Replanting alone is not enough. Support Measure C

Letter to the Editor by Patricia Damery, May 26 2018

To the Napa County Board of Supervisors: I applaud your decision supporting the planting of oaks in Napa County, as well as considering the replanting of conifers lost in the October fires ("Napa County wants to help with post-wildfire oak planting," May 24). We have been supporting RCD’s re-oaking the valley efforts for two years now, and it is great to see our board behind these programs.

However, I have been concerned about the effectiveness of these efforts. In Alston Park many of the new shoots that make it (and many do not) are taken by voles and other rodents. On our own ranch I see that oaks already grow where they grow best. Planting where oaks are not growing often results in failed attempts. We need more research on oak woodland and conifer restoration, which would be an important area for you to fund.

This is one reason that I support Measure C. To cut oak woodlands where they naturally grow, even if the replanting is only 2-1, or 3-1, is a net loss in the functions they provide (erosion control and groundwater restoration, carbon sequestration)— even when successful— for many years. Oaks grow slowly.

It does not make sense to keep cutting oaks— or conifers, for that matter, and then think replanting is going to mitigate that loss. We need you as our elected governing body to think more broadly about our hillsides, watersheds, and water supply. The most recent finding by the DWR reclassifies the Napa River basin as an area of high concern for water supply into the future and for our cities. It is critical you address this dire situation. Permitting more (irrigated) vineyards and development into our hillsides won’t do it.

Please address this serious situation. Supporting the replanting of acorns/trees is a baby beginning, but we need serious planning to protect our ecology so Napa County remains a jewel into the future.

Wine industry interests are threatening this, and increasingly these interests are corporate and outside interests. We need you to act on the behalf of the larger population of Napa County and on behalf of our environment.

Patricia Damery





Mother Nature has the last word

Letter to the Editor by Jaqueline Skoda, May 25, 2018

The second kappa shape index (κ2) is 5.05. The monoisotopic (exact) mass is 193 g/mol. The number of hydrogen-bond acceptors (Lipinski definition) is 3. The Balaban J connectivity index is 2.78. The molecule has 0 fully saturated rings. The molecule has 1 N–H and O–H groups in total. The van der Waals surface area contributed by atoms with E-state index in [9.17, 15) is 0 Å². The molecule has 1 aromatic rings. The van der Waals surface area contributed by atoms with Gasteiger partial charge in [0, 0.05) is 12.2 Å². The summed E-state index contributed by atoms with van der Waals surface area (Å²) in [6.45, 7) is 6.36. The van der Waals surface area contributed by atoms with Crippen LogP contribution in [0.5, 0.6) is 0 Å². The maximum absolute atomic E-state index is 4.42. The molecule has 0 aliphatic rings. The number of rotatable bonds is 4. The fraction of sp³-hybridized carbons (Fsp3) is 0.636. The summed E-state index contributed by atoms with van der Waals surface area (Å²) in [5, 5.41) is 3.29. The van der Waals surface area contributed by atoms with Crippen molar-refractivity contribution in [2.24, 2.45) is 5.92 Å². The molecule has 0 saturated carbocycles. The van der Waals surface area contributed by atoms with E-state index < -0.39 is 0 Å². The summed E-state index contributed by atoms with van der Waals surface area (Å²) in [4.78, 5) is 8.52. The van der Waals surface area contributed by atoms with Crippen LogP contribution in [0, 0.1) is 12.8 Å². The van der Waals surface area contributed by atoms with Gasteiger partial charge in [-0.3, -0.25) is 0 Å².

Ever since I first started reading about Measure C, I have seen this "795 acres" number, and have wondered where it came from. It seems like an oddly specific number.

Now that I am seeing the opposition to Measure C cite this "795 acres" number in their ongoing campaign of deception, fear, uncertainty, and doubt in an attempt to further confuse and bamboozle the voters, I decided to better understand where this "795 acres" number comes from.

I know that those wishing to protect our woodlands would prefer that no more acres of oak woodlands be removed. An argument can be made that 795 acres is too much. The natural water supply is now in balance; groundwater is being recharged at the same rate that it is being mined by vineyards. Weather projections are for drier climate and more wildly varied temperatures and rainfall. This means we face the prospect of less recharging of the aquifer.

At the same time, more vineyards are being planted, whether in the oak woodlands or not. Vineyards consume water; they deplete the aquifer. Less water being stored and more consumed. The balance is already at risk.

So how much watershed woodlands should be allowed to be cut? None. The data shows we are at the crossroads. Decreasing the supply by any additional deforestation pushes us to the tipping point where we take more and more of less and less supply.

So, why did the authors of the initiative limit future deforestation to 795 acres instead of 0? After looking further into the history of the drafting of Measure C, and the genesis of this "795 acres" number, I now understand where that number comes from. It was a compromise with the Napa Valley Vintners.

They, together with the initiative's drafters, jointly looked at the rate of deforestation, and, in accordance with the General Plan, agreed that the same rate of deforestation could continue to 2030 before we need to stop.

The number was arrived at arithmetically and established that vineyard developers would not accelerate deforestation. It established agreement that there is a limit to the damage that can be done to the environment before we have caused irreparable damage to our natural water supply.

The "795 acres" of additional deforestation was the price paid to get the Vintners to join in sponsorship of this initiative. By the way, there are thousands of plantable acres that are not covered by the initiative; it is not an absolute limit on vineyard expansion, just in the watershed woodlands.

So, those people opposing Measure C, who desperately want there to be absolutely no limits on the number of acres they can clear cut for future vineyards, cynically claim that the "795 acres" allowed under Measure C is way too much. They are using the compromise agreed to by them as a weapon against the measure they initially helped to draft.

They want no limits on deforestation, and yet they continue to claim that they are the true environmentalists. The hypocrisy is now public.

Who was not in the negotiations? Mother Nature. Mother nature didn't agree to keep supplying the same quality and quantity of water even while forests are being scraped off the surface of the earth. No, Mother Nature didn't agree to anything. She is responding to climate change and will respond to deforestation. She will respond to your children and to your children's children.

Vote Yes on Measure C, because you don't negotiate with Mother Nature. She has the last word.

Jacqueline Skoda